Fresh figures from the Office for National Statistics show that UK public sector debt has reached £2.3 trillion.
The figures for the last financial year show public sector debt surging to £2.34 trillion over the past 12 months, equal to 6.2 per cent of national GDP.
This figure marks an uptick of £209.4 billion in contrast to March 2021.
Across the year ending March 2022, the UK government borrowed £151.8 billion.
This marks the third largest yearly figure since 1947, when records began after the devastation of the Second World War.
However this figure marks is under half of the £317.6 billion borrowed from March 2020 to March 2021, as the UK responded to the initial Covid outbreaks.
Between March 2021 and 2022 the government spent £69.9 billion on debt interest – a record amount.
Meanwhile, tax receipts have rocketed.
The ONS reports that the government received £619.9 billion in tax receipts between March 2021 to March 2022, an uptick of £94.3 billion compared to the previous year.
Chancellor Rishi Sunak said in a statement this morning: “Thanks to the action we’ve taken, the economy is recovering and our public finances are improving – allowing us to invest in vital public services, help the hardest hit with a £22 billion package of support and get people into work.
“Public debt is at the highest levels since the 1960s and rising inflation is pushing up our debt interest costs, which mean we must manage public finances sustainably to avoid saddling future generations with further debt.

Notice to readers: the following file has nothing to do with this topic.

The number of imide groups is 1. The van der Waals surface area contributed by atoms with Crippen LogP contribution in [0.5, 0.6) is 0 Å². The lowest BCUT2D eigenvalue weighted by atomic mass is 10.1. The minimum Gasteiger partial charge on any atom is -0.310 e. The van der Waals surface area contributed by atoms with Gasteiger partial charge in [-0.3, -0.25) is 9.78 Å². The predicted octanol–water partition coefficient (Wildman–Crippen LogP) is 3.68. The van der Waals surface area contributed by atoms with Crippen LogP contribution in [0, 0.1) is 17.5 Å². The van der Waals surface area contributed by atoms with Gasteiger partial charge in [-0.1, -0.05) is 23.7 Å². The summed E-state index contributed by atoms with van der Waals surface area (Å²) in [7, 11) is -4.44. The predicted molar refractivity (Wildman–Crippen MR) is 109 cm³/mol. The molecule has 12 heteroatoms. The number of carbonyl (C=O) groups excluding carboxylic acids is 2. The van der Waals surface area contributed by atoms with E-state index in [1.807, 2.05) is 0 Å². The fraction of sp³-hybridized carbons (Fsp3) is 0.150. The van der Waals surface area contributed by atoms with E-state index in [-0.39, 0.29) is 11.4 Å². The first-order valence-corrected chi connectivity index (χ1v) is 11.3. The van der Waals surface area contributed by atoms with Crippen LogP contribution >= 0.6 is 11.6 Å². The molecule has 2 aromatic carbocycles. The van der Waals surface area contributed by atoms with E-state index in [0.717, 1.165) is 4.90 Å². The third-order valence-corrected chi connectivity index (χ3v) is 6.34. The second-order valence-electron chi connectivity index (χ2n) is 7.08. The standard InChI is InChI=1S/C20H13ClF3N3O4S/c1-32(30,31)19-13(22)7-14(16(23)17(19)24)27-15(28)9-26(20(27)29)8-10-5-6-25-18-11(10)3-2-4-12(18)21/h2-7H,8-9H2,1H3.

“Despite global economic headwinds, we continue to meet our fiscal rules, showing our commitment to keeping the public finances sustainable while supporting the UK’s long-term growth and addressing the immediate pressures facing people with their cost of living.”
Responding to the news, John O’Connell, chief executive of free market campaign group the TaxPayers’ Alliance, said: “These figures show the cost of servicing the national debt is skyrocketing.
“With interest payments now the size of large government departments, that’s taxpayers’ money not spent on frontline services or keeping taxes down in the middle of a cost of living crisis.
“Ministers must get a grip on spending and tackle our towering debt level if they want to protect taxpayers and restore balance to the public finances.”